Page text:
Ferro em Wiener (1989 [1950])

We are swimming upstream against a great torrent of disorganization, which tends to reduce everything to the heat death of equilibrium and sameness described in the second law of thermodynamics. What Maxwell, Bolzmann and Gibbs meant by this heat death in physics has a counterpart in the ethic of Kierkegaard, who pointed out that we live in a chaotic moral universe. In this, our main obligation is to establish arbitrary enclaves of order and system. These enclaves will not remain there indefinitely by any momentum of their own after we have once established them … We are not fighting for a definitive victory in the indefinite future. It is the greatest possible victory to be, to continue to be, and to have been … This is no defeatism, it is rather a sense of tragedy in a world in which necessity is represented by an inevitable disappearance of differentiation. The declaration of our own nature and the attempt to build an enclave of organization in the face of nature’s overwhelming tendency to disorder is an insolence against the gods and the iron necessity that they impose. Here lies tragedy, but here lies glory too. (Steve J. Heims, in: Wiener 1989 [1950]:xiii)

A prosthetic device which looks hopeful but has not yet been subjected to any real development or final criticism is an artificial lung in which the activation of the breathing motor will depend on signals, electrical or mechanical, from the weakened but not destroyed , breathing muscles of the patient. In this case, the normal feedback in the medulla and brainstem of the healthy person will be used even in the paralytic to supply the control of his breathing. Thus it is hoped that the so-called iron lung may no longer be a prison in which the patient forgets how to breathe, but will be an exerciser for keeping his residual faculties of breathing active, and even possibly of building them up to a point where he can breathe for himself and emerge from the machinery enclosing him. (Wiener 1989 [1950]:174)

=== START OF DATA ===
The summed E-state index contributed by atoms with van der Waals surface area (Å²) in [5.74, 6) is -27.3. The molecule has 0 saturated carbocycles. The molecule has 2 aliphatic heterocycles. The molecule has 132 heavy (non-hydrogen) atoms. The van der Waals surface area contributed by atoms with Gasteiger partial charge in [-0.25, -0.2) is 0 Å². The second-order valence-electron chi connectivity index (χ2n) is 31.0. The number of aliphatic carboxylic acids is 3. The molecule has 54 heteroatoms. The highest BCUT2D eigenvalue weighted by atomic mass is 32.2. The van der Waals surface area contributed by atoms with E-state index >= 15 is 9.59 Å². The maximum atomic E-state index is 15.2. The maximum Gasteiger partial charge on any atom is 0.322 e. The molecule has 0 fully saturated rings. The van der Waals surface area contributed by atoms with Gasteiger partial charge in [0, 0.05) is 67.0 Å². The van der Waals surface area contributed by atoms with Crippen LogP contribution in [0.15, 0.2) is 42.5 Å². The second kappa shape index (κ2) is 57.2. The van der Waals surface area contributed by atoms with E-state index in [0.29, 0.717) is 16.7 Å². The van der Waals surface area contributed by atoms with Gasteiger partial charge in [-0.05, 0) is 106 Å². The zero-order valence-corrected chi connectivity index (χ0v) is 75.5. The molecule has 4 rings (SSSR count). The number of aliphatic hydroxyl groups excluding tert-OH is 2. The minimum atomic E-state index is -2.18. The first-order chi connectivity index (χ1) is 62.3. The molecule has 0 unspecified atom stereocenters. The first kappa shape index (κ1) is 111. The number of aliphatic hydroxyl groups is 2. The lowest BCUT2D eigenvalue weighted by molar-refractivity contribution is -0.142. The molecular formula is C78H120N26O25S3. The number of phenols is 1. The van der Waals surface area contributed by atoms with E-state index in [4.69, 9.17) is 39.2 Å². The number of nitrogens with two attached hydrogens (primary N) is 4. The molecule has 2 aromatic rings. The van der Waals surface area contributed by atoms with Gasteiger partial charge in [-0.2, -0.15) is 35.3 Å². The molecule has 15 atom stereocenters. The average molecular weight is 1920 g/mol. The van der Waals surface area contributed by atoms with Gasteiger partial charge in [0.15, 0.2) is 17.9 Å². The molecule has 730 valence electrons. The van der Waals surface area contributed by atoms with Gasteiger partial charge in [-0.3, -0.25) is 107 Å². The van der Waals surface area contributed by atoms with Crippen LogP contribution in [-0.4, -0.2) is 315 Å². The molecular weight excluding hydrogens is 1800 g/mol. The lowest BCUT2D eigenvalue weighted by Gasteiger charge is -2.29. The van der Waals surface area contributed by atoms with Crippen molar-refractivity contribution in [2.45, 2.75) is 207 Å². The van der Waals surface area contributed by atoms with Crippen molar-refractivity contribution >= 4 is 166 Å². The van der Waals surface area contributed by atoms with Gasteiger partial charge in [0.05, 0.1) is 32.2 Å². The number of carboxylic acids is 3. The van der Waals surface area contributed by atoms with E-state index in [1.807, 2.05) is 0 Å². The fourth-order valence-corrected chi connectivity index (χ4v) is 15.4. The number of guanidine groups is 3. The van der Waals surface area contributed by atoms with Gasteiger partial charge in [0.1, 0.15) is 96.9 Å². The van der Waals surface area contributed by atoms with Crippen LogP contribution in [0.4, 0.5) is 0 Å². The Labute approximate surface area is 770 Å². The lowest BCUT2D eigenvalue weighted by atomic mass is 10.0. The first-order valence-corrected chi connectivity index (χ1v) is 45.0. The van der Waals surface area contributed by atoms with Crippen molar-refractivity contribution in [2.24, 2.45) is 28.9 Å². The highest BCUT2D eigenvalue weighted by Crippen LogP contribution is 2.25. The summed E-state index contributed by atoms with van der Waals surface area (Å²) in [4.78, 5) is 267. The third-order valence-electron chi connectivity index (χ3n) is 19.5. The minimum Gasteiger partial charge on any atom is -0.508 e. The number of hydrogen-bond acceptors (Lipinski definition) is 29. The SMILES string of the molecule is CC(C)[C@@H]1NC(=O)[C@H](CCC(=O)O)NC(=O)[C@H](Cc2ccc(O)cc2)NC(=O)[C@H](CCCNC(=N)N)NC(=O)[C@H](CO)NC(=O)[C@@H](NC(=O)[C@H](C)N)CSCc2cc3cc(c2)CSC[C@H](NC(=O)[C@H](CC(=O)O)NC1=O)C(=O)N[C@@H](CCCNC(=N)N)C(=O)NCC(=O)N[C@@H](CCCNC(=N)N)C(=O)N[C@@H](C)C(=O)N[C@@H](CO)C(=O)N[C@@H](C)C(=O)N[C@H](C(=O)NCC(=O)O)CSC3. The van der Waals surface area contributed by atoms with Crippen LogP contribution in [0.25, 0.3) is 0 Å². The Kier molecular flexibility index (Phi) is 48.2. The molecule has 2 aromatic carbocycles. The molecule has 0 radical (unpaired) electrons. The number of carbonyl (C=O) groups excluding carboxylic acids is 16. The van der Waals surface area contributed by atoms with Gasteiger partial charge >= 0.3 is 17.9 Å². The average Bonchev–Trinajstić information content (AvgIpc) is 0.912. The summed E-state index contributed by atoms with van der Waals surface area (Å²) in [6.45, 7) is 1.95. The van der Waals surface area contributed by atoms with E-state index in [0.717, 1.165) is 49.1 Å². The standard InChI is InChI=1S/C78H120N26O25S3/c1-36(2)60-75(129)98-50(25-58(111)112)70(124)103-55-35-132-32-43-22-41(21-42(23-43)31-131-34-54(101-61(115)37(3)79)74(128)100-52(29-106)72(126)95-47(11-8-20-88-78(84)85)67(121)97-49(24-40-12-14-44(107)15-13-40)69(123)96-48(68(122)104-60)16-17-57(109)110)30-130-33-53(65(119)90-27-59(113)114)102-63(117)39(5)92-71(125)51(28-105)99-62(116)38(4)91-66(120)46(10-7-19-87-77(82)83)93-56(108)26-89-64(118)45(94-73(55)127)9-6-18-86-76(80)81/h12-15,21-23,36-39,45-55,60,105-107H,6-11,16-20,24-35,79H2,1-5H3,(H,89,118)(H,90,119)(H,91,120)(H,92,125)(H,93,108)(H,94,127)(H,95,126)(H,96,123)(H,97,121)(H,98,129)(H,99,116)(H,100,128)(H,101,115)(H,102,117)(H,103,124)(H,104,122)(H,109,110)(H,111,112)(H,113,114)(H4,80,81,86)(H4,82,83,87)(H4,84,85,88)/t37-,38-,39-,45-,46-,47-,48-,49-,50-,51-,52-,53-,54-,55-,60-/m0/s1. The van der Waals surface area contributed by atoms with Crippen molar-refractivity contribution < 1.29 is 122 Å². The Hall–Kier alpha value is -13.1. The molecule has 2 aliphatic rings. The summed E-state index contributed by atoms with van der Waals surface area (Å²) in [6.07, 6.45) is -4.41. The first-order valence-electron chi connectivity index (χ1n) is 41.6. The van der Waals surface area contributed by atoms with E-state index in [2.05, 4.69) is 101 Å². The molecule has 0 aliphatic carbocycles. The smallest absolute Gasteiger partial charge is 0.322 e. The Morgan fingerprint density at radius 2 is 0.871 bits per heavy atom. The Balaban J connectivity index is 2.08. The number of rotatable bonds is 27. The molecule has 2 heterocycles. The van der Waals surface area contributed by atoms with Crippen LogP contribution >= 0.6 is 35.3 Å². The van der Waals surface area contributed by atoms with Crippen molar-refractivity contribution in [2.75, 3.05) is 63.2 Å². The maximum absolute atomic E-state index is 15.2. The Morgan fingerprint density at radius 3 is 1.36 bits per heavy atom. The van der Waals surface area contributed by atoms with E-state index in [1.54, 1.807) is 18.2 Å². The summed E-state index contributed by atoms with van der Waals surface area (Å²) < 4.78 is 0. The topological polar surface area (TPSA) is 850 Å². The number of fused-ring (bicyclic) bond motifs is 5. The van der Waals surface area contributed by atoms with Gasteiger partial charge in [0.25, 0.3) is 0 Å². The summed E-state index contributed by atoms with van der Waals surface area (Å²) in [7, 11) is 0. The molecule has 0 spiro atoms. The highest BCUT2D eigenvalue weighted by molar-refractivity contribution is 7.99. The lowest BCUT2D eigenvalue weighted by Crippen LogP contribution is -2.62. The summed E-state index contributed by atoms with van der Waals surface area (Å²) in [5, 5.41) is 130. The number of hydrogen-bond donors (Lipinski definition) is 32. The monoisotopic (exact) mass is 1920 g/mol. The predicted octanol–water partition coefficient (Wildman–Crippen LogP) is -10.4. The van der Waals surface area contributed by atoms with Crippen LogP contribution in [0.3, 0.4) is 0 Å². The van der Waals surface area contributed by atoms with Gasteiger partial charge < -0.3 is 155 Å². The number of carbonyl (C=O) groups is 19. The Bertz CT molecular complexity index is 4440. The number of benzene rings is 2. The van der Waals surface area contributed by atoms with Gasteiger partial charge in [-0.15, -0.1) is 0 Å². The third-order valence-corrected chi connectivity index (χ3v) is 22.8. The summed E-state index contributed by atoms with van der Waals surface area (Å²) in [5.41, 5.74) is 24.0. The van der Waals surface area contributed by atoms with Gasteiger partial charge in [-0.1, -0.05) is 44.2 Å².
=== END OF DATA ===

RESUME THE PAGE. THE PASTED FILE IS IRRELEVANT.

I have spoken of machines, but not only of machines having brains of brass and thews of iron. When human atoms are knit into an organization in which they are used, not in their full right as responsible human beings, but as cogs and levers and rods, it matters little that their raw material is flesh and blood. What is used as an element in a machine, is in fact an element in the machine. Whether we entrust our decisions to machines of metal, or to those machines of flesh and blood [186] which are bureaus and vast laboratories and armies and corporations, we shall never receive the right answers to our questions unless we ask the right questions. The Monkey’s Paw of skin and bone is quite as deadly as anything cast out of steel and iron. The djinnee which is a unifying figure of speech for a whole corporation is just as fearsome as if it were a glorified conjuring trick. (Wiener 1989 [1950]:185-6)

WIENER, Norbert. 1989 [1950]. The human use of human beings: cybernetics and society. London: Free Association Books.